Posted by Ranga Bodla, Industry Lead, Wholesale Distribution, NetSuite
The outlook for distributors in the coming year is both a good-news and a bad-news scenario. On one hand, distributors will benefit from lower energy costs and cheaper capital due to declining interest rates. But on the other hand is a slowing growth rate and declining corporate profits. Consumer spending is up, but commodity prices are declining. As finance consultant James Wager of Sikich LLP said, it's a classic "best of times and worst of times" economic future for the distribution industry.
Wagner was one of the presenters in a webinar headlined Top Distribution Trends for 2016 who gave their crystal ball forecasts for the year ahead. One theme they all agreed on is that rapid changes are occurring in all aspects of the industry—from finance and technology to sales channels and customer expectations—that are causing confusion for many distributors.
Dirk Beveridge, president of 4th Generation System and founder of UnleashWD, calls the current climate a “VUCA” economy. VUCA is an acronym created by the military that stands for Volatility, Uncertainty, Complexity and Ambiguity. It was created to describe the insecurity of the post 9-11 world; but it could also aptly apply to how distributors are feeling about their businesses today.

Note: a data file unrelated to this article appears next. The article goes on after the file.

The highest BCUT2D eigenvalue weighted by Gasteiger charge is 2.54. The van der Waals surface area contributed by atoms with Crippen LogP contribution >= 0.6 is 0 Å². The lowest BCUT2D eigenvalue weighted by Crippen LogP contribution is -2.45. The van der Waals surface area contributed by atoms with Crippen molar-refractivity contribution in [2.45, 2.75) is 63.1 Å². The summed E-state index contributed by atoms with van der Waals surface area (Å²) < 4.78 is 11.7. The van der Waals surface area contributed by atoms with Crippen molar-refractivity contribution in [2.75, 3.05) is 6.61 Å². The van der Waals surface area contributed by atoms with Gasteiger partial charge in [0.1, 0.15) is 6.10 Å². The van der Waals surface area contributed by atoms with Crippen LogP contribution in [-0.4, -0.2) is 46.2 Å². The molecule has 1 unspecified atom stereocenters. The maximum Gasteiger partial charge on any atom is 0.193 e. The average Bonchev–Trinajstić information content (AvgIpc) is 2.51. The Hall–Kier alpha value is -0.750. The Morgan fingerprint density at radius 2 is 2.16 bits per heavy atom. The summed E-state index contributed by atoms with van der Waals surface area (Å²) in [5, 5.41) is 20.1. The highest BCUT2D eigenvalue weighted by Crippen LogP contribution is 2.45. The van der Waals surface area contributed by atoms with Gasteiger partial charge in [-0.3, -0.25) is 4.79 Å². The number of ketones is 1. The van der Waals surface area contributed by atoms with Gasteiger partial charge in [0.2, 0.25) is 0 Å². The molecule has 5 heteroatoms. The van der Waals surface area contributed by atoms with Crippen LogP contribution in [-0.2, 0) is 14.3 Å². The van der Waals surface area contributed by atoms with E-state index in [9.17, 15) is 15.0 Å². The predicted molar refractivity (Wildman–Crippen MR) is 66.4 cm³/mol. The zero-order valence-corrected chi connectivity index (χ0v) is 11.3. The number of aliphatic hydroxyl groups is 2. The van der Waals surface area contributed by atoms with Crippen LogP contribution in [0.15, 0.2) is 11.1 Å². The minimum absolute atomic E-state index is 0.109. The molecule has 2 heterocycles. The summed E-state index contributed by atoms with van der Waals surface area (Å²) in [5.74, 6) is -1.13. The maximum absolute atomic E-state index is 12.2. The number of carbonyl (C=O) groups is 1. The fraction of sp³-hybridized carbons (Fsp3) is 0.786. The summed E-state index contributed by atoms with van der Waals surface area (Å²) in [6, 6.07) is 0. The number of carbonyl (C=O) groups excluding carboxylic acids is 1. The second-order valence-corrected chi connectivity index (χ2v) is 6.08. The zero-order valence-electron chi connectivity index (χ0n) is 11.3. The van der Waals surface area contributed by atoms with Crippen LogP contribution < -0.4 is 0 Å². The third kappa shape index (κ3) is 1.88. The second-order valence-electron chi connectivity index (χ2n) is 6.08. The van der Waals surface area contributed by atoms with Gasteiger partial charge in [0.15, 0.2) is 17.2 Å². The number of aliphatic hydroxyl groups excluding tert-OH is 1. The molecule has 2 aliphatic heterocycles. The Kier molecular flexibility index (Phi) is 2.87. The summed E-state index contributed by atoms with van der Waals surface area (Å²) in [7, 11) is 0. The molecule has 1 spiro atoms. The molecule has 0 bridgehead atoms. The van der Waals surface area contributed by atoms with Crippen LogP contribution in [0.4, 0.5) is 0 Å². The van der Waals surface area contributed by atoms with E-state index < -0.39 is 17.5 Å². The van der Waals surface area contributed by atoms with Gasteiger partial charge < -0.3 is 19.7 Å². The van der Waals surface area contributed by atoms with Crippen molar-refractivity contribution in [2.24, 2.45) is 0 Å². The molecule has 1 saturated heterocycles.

Compounding the problem is the fact that things are changing so fast we barely have time to understand them before they're changing again.
“Change seems to be coming at us, and coming fast,” remarked Beveridge in the webcast. "It's coming at a velocity we haven't had in the past."
For most distributors, these changes are outside of their control—such as the increasingly younger demographics of customers and employees, or the rise of the "creative economy" in which a single smart teenager with a computer can overturn an industry virtually overnight. They didn't cause those changes. But to survive, distributors need to change internally, and even embrace the chaotic spirit of change in its corporate culture.
"We must think differently, find new value propositions, and new ways for distributors and manufacturing to partner together to be able to compete in this age of disruption," said Beveridge.
How do you create a culture of change? For starters, co-presenter Jennifer Murphy, president of the NetPlus Alliance, said it pays to focus on diversifying and encouraging customers and employees to get comfortable asking questions and looking for potential new ways of doing business—new products, new services, partners and even new buying channels.
She also advised all distributors who haven't yet developed an ecommerce site to get moving. Customers are clearly asking for online options, so it's past the time to start providing them. A distributor can turn to a vendor who provides an out-of-the-box solution capable of getting an ecommerce site up quickly; as well as to their own ERP vendors who may provide add-on products for ecommerce and CRM which are easily and quickly integrated into the distributor's existing systems.
"The important thing is to just get started," she said.
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